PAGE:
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Theses Bachelor's

Two Sleeping Giants: African American Perceptions of China, 1900-1939

Jenkins, Destin K.

My senior thesis examines individual leaders, organizations, and newspapers, in an attempt to explore exactly who supported or critiqued China, how these perceptions changed over time, and why some of these figures came to recognize China as an ally during the early twentieth century. Different strands of black internationalism emerged between 1917 and 1919. Using a wide disposal of ideological weapons, black American leaders in cities like Chicago and New York formulated their opinions of China based on the combinations of various ideologies, their own experiences with colonialism and U.S. racism, and the economic inequalities rampant in metropolitan areas. I explore the writings of W. E. B. DuBois, Marcus Garvey, Hubert Harrison, A. Phillip Randolph, among others, to determine why these leaders supported and/or dismissed China's struggle. Newspapers served as political agents and were responsible for making international events accessible to local populations. I have primarily relied on two black newspapers, the Chicago Defender and New York Amsterdam News. I also examine the NAACP's Crisis Magazine, the United Negro Improve Association's Negro World, The Messenger, and the Student Association Newsletter. I explore African American responses to pivotal movements in Chinese history. Indeed, black Americans looked with great interest at the 1911 Revolution, the anti-Christianity and anti-imperialist movement during the 1920s, as well as the early stages of the Second Sino-Japanese war. From their analyses of China, many black Americans found models for development. During China's protest against Christianity and imperialism, the Defender looked at China's use of the boycott as a strategy against job discrimination. In 1937, the Defender reaffirmed a common struggle by concluding that both the Chinese and millions of black American's "have no national program, no leadership, and no unity." According to the weekly, unity among both groups was essential to bright about the "miracle of racial cohesion." In this thesis, I argue that by examining the African American encounter with China between 1900 and 1939, we can better understand the long civil rights movement of the north. As recent scholars have shown, African Americans living in northern cities saw the connections between 1960s black America and the third world. Through an analyses of African American perceptions of China, we discover that the roots of the 1960s critique of the black community as a colony can be traced to 1920s Chicago and Harlem. Indeed, throughout the twentieth century, African Americans have always had an international perspective, which helped clarify and develop methods of protest against racism and economic exploitation at home. By analyzing the affairs of colonized, non-white peoples, black Americans recognized that imperialist nations exploited others both because of a racialist perspective and because of a demand for resources. In short, the African American encounter with China allowed many to see the linkage between the assorted elements of exploitation.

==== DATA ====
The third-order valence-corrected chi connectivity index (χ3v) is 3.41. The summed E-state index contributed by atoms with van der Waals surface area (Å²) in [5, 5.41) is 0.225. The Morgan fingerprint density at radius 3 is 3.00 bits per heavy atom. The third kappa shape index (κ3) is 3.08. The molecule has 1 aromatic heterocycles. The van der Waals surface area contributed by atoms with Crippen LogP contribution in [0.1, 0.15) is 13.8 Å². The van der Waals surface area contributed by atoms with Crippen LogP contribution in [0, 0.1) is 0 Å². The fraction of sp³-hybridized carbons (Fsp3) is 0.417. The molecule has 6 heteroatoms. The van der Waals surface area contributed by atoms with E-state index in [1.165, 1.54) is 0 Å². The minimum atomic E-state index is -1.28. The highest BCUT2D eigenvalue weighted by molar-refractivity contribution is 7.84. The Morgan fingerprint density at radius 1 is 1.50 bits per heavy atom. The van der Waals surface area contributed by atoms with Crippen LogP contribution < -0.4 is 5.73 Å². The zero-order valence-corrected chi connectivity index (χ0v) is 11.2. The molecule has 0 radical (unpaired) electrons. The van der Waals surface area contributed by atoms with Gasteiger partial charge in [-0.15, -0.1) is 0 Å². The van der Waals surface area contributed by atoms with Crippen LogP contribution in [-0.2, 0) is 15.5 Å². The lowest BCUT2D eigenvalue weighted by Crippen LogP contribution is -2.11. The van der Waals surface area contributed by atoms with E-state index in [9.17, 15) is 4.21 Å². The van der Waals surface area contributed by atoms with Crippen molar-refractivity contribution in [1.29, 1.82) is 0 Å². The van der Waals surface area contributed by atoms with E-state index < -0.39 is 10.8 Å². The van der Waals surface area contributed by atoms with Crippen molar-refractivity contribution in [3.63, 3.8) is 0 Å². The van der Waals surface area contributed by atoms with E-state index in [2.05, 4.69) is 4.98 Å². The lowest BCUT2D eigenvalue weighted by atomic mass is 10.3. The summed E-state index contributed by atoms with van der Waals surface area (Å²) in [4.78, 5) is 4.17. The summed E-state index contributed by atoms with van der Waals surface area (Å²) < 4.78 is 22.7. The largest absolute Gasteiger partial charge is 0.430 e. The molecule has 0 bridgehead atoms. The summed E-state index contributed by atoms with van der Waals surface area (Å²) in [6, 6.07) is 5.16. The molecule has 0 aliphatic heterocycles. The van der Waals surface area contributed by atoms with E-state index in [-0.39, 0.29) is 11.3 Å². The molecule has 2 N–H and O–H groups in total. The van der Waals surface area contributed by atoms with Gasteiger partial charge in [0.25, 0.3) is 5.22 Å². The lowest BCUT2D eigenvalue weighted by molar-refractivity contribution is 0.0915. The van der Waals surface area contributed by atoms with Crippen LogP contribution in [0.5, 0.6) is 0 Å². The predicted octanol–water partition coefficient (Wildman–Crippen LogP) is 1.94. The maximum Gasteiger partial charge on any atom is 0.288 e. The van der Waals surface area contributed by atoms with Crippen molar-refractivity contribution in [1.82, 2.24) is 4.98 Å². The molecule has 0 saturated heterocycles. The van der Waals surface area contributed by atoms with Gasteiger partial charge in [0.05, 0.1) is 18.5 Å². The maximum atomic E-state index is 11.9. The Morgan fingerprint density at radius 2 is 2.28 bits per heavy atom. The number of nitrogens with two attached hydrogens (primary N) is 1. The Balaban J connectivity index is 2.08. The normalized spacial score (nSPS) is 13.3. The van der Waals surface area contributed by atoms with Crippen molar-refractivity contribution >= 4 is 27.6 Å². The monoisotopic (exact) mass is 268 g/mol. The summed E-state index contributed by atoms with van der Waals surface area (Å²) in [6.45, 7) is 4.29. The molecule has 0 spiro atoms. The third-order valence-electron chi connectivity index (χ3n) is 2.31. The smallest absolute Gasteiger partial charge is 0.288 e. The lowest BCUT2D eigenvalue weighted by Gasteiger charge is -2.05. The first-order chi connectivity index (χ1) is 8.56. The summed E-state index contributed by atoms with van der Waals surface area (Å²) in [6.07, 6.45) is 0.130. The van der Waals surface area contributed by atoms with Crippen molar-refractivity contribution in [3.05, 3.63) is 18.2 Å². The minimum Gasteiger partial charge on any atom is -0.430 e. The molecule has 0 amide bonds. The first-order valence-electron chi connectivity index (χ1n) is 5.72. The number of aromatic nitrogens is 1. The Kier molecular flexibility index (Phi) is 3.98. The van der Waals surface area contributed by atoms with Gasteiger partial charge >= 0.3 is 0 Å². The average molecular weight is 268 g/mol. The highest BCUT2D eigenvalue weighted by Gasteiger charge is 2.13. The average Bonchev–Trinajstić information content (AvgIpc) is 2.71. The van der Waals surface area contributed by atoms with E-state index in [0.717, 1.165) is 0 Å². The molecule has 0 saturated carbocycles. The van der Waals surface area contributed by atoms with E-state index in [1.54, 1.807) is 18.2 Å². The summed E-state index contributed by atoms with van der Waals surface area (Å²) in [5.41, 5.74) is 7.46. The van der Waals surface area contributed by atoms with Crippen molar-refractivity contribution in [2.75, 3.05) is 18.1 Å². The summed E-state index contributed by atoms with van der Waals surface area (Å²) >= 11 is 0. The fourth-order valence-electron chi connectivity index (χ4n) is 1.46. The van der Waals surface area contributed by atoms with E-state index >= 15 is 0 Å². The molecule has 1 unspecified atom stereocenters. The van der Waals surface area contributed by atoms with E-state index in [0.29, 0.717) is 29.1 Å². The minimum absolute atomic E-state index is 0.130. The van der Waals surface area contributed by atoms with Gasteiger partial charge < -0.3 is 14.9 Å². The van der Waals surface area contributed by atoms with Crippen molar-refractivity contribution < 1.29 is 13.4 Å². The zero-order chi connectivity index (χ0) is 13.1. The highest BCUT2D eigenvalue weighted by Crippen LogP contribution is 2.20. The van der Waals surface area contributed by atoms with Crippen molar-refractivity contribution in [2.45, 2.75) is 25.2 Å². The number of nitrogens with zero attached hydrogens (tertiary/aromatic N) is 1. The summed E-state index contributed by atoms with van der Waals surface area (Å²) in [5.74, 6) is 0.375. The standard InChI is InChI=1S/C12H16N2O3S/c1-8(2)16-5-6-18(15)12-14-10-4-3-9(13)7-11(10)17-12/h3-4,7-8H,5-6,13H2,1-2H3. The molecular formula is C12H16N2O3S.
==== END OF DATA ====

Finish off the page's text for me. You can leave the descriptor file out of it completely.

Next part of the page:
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Academic Units
History
Degree
B.A., Columbia University
Published Here
May 14, 2010

Notes

Senior thesis.

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